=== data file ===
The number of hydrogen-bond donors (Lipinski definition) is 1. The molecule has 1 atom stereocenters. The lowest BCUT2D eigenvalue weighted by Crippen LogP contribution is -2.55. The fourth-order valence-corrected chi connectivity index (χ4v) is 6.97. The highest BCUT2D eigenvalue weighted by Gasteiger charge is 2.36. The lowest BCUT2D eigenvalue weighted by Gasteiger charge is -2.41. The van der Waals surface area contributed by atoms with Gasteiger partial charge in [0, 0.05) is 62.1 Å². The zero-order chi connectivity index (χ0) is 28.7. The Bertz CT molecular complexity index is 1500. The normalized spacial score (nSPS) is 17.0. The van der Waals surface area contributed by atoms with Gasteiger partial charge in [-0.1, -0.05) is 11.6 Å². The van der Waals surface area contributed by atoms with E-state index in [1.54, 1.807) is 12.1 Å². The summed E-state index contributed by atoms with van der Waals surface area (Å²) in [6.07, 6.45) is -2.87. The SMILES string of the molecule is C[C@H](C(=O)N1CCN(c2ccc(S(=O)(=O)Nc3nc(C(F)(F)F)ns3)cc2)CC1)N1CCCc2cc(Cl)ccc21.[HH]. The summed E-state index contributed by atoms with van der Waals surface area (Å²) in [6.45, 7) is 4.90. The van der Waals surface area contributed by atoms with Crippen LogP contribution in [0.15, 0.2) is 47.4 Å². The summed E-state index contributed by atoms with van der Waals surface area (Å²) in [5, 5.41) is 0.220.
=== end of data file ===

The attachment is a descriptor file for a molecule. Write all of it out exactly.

The number of hydrogen-bond donors (Lipinski definition) is 1. The molecule has 1 atom stereocenters. The lowest BCUT2D eigenvalue weighted by Crippen LogP contribution is -2.55. The fourth-order valence-corrected chi connectivity index (χ4v) is 6.97. The highest BCUT2D eigenvalue weighted by Gasteiger charge is 2.36. The lowest BCUT2D eigenvalue weighted by Gasteiger charge is -2.41. The van der Waals surface area contributed by atoms with Gasteiger partial charge in [0, 0.05) is 62.1 Å². The zero-order chi connectivity index (χ0) is 28.7. The Bertz CT molecular complexity index is 1500. The normalized spacial score (nSPS) is 17.0. The van der Waals surface area contributed by atoms with Gasteiger partial charge in [-0.1, -0.05) is 11.6 Å². The van der Waals surface area contributed by atoms with E-state index in [1.54, 1.807) is 12.1 Å². The summed E-state index contributed by atoms with van der Waals surface area (Å²) in [6.07, 6.45) is -2.87. The SMILES string of the molecule is C[C@H](C(=O)N1CCN(c2ccc(S(=O)(=O)Nc3nc(C(F)(F)F)ns3)cc2)CC1)N1CCCc2cc(Cl)ccc21.[HH]. The summed E-state index contributed by atoms with van der Waals surface area (Å²) in [6.45, 7) is 4.90. The van der Waals surface area contributed by atoms with Crippen LogP contribution in [0.15, 0.2) is 47.4 Å². The summed E-state index contributed by atoms with van der Waals surface area (Å²) in [5, 5.41) is 0.220.